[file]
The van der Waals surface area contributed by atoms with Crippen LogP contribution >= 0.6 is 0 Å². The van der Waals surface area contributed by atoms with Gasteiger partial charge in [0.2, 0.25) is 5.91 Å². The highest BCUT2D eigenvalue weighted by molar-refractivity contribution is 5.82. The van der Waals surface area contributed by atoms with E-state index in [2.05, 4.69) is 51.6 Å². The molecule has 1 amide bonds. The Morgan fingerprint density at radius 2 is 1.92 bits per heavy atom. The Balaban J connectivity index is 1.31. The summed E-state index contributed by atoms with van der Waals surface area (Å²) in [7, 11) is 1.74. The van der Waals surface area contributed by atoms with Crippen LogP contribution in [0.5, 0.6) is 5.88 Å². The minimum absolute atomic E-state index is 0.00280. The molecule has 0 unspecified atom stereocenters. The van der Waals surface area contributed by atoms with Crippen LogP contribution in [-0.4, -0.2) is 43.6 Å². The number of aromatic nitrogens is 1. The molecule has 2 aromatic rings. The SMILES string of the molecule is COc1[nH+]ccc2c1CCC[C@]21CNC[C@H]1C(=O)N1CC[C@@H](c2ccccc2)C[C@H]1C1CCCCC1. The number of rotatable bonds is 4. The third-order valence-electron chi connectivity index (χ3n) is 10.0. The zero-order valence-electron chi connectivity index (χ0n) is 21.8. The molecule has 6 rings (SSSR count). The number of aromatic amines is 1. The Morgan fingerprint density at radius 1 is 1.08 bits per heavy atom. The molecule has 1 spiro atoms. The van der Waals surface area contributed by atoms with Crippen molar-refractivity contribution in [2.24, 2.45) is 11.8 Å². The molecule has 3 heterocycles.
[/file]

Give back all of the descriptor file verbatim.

The van der Waals surface area contributed by atoms with Crippen LogP contribution >= 0.6 is 0 Å². The van der Waals surface area contributed by atoms with Gasteiger partial charge in [0.2, 0.25) is 5.91 Å². The highest BCUT2D eigenvalue weighted by molar-refractivity contribution is 5.82. The van der Waals surface area contributed by atoms with E-state index in [2.05, 4.69) is 51.6 Å². The molecule has 1 amide bonds. The Morgan fingerprint density at radius 2 is 1.92 bits per heavy atom. The Balaban J connectivity index is 1.31. The summed E-state index contributed by atoms with van der Waals surface area (Å²) in [7, 11) is 1.74. The van der Waals surface area contributed by atoms with Crippen LogP contribution in [0.5, 0.6) is 5.88 Å². The minimum absolute atomic E-state index is 0.00280. The molecule has 0 unspecified atom stereocenters. The van der Waals surface area contributed by atoms with Crippen LogP contribution in [-0.4, -0.2) is 43.6 Å². The number of aromatic nitrogens is 1. The molecule has 2 aromatic rings. The SMILES string of the molecule is COc1[nH+]ccc2c1CCC[C@]21CNC[C@H]1C(=O)N1CC[C@@H](c2ccccc2)C[C@H]1C1CCCCC1. The number of rotatable bonds is 4. The third-order valence-electron chi connectivity index (χ3n) is 10.0. The zero-order valence-electron chi connectivity index (χ0n) is 21.8. The molecule has 6 rings (SSSR count). The number of aromatic amines is 1. The Morgan fingerprint density at radius 1 is 1.08 bits per heavy atom. The molecule has 1 spiro atoms. The van der Waals surface area contributed by atoms with Crippen molar-refractivity contribution in [2.24, 2.45) is 11.8 Å². The molecule has 3 heterocycles.